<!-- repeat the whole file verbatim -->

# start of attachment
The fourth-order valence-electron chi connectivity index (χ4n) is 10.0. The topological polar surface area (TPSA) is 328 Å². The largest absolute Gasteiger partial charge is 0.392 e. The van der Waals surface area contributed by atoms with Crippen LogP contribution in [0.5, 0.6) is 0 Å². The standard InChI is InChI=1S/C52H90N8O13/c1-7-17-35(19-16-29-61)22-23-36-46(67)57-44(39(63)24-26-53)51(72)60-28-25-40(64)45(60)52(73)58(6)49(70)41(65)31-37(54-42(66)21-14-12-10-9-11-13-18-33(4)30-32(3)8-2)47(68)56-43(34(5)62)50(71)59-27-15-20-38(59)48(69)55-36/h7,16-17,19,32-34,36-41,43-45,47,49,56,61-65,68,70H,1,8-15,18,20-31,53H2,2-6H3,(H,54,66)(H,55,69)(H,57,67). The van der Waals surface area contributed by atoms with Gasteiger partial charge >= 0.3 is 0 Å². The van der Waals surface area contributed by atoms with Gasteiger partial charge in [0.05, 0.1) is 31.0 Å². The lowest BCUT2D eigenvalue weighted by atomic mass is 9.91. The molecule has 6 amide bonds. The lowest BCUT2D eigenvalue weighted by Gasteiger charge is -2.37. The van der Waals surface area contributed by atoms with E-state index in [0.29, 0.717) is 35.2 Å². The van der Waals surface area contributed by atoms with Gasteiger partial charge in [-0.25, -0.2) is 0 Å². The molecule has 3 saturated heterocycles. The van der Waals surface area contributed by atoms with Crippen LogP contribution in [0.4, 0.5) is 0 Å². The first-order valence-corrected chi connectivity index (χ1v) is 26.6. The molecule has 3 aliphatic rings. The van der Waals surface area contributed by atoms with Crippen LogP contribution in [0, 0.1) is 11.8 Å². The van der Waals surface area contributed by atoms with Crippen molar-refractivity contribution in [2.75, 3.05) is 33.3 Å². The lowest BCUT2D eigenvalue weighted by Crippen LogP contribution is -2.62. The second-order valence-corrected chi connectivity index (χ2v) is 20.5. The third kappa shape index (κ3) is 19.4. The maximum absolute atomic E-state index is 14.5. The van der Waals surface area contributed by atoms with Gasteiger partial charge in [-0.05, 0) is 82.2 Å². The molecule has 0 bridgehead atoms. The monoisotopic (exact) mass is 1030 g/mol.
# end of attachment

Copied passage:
The fourth-order valence-electron chi connectivity index (χ4n) is 10.0. The topological polar surface area (TPSA) is 328 Å². The largest absolute Gasteiger partial charge is 0.392 e. The van der Waals surface area contributed by atoms with Crippen LogP contribution in [0.5, 0.6) is 0 Å². The standard InChI is InChI=1S/C52H90N8O13/c1-7-17-35(19-16-29-61)22-23-36-46(67)57-44(39(63)24-26-53)51(72)60-28-25-40(64)45(60)52(73)58(6)49(70)41(65)31-37(54-42(66)21-14-12-10-9-11-13-18-33(4)30-32(3)8-2)47(68)56-43(34(5)62)50(71)59-27-15-20-38(59)48(69)55-36/h7,16-17,19,32-34,36-41,43-45,47,49,56,61-65,68,70H,1,8-15,18,20-31,53H2,2-6H3,(H,54,66)(H,55,69)(H,57,67). The van der Waals surface area contributed by atoms with Gasteiger partial charge >= 0.3 is 0 Å². The van der Waals surface area contributed by atoms with Gasteiger partial charge in [0.05, 0.1) is 31.0 Å². The lowest BCUT2D eigenvalue weighted by atomic mass is 9.91. The molecule has 6 amide bonds. The lowest BCUT2D eigenvalue weighted by Gasteiger charge is -2.37. The van der Waals surface area contributed by atoms with E-state index in [0.29, 0.717) is 35.2 Å². The van der Waals surface area contributed by atoms with Gasteiger partial charge in [-0.25, -0.2) is 0 Å². The molecule has 3 saturated heterocycles. The van der Waals surface area contributed by atoms with Crippen LogP contribution in [0.4, 0.5) is 0 Å². The first-order valence-corrected chi connectivity index (χ1v) is 26.6. The molecule has 3 aliphatic rings. The van der Waals surface area contributed by atoms with Crippen LogP contribution in [0, 0.1) is 11.8 Å². The van der Waals surface area contributed by atoms with Crippen molar-refractivity contribution in [2.75, 3.05) is 33.3 Å². The lowest BCUT2D eigenvalue weighted by Crippen LogP contribution is -2.62. The second-order valence-corrected chi connectivity index (χ2v) is 20.5. The third kappa shape index (κ3) is 19.4. The maximum absolute atomic E-state index is 14.5. The van der Waals surface area contributed by atoms with Gasteiger partial charge in [-0.05, 0) is 82.2 Å². The molecule has 0 bridgehead atoms. The monoisotopic (exact) mass is 1030 g/mol.